Practical experiences with the use of water as a dust control measure for scabbling and jackhammering concrete.
American Industrial Hygiene Conference and Exposition, May 21-26, 2005, Anaheim, California. Fairfax, VA: American Industrial Hygiene Association, 2005 May; :1
Excessive exposures to crystalline silica can occur during the construction and renovation of roads and buildings. These exposures result from the disruption of surfaces or structures containing crystalline silica. Crystalline silica is a component of sand, concrete, brick, block, mortar, and some paints used to coat steel structures. Uncontrolled abrading, cutting, drilling and breaking of materials containing crystalline silica can result in exposures that exceed exposure limits for crystalline silica by as much as a factor of 100. Practical control measures provide significant exposure reductions. Effective control measures use water, high velocity low volume ventilation, or substitution of materials or processes. These control measures have different capabilities and limitations. Recent field trials have evaluated the capabilities and limitations of control measures, resulting in some surprises. For example, recent efforts to use alternatives to sand during abrasive blasting have not eliminated the potential for silica exposure because some steel structures are coated with paints that contain crystalline silica. However, water can effectively suppress dust generation in some situations, and local exhaust ventilation can reduce exposures."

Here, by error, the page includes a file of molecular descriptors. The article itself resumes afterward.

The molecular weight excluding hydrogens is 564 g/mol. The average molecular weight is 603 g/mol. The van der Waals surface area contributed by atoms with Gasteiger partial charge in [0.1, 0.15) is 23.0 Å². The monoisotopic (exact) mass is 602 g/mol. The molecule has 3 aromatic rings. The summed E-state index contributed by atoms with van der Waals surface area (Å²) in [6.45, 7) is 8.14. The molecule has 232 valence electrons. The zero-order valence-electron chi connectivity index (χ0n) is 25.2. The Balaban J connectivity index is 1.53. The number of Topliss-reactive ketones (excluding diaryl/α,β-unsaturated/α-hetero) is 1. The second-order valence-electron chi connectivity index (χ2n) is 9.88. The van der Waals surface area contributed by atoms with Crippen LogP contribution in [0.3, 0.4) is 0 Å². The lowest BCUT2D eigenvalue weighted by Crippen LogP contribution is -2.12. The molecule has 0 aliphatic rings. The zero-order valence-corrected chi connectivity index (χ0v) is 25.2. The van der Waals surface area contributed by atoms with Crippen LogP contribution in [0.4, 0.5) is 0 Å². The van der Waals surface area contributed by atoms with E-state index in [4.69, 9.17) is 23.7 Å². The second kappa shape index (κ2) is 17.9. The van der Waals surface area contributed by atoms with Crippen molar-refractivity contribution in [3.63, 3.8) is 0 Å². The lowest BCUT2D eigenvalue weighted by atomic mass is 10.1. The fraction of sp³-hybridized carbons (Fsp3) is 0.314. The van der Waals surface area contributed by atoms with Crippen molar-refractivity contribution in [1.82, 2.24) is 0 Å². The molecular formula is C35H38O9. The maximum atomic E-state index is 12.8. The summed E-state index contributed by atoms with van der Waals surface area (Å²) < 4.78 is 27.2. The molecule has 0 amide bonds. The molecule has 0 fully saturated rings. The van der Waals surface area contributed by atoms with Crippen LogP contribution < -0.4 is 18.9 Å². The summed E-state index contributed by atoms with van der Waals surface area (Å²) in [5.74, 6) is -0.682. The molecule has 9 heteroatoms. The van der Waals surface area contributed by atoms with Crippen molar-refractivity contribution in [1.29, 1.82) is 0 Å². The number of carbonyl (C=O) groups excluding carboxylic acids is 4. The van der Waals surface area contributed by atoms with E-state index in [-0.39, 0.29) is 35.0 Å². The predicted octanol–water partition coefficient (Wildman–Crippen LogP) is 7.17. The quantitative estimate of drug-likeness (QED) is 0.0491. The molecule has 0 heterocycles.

Dusts; Dust-control; Concretes; Exposure-levels; Exposure-assessment; Silica-dusts; Silicates; Road-construction; Road-surfacing; Construction-industry; Construction-workers; Exposure-limits; Occupational-exposure; Control-methods; Ventilation
Research Tools and Approaches: Control Technology and Personal Protective Equipment
American Industrial Hygiene Conference and Exposition, May 21-26, 2005, Anaheim, California